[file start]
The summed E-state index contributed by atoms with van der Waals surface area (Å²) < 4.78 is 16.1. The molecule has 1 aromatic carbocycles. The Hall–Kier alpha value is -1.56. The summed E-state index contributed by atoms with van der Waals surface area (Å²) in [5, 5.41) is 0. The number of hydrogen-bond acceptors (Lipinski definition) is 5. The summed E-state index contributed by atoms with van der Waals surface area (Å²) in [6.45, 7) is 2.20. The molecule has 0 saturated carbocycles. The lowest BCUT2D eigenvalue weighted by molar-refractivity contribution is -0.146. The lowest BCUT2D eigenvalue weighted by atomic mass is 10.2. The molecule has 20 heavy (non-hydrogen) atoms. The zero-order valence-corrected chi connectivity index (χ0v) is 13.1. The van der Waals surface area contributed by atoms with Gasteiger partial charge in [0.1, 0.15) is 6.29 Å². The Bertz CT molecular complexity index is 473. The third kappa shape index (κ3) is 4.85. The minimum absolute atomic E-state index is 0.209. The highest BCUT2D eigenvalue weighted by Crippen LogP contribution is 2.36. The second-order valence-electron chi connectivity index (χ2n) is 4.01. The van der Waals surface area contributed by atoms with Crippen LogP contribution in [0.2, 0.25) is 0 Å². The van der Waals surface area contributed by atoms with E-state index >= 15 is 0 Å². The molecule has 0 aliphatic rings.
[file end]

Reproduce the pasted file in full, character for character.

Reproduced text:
The summed E-state index contributed by atoms with van der Waals surface area (Å²) < 4.78 is 16.1. The molecule has 1 aromatic carbocycles. The Hall–Kier alpha value is -1.56. The summed E-state index contributed by atoms with van der Waals surface area (Å²) in [5, 5.41) is 0. The number of hydrogen-bond acceptors (Lipinski definition) is 5. The summed E-state index contributed by atoms with van der Waals surface area (Å²) in [6.45, 7) is 2.20. The molecule has 0 saturated carbocycles. The lowest BCUT2D eigenvalue weighted by molar-refractivity contribution is -0.146. The lowest BCUT2D eigenvalue weighted by atomic mass is 10.2. The molecule has 20 heavy (non-hydrogen) atoms. The zero-order valence-corrected chi connectivity index (χ0v) is 13.1. The van der Waals surface area contributed by atoms with Gasteiger partial charge in [0.1, 0.15) is 6.29 Å². The Bertz CT molecular complexity index is 473. The third kappa shape index (κ3) is 4.85. The minimum absolute atomic E-state index is 0.209. The highest BCUT2D eigenvalue weighted by Crippen LogP contribution is 2.36. The second-order valence-electron chi connectivity index (χ2n) is 4.01. The van der Waals surface area contributed by atoms with Crippen LogP contribution in [0.2, 0.25) is 0 Å². The van der Waals surface area contributed by atoms with E-state index >= 15 is 0 Å². The molecule has 0 aliphatic rings.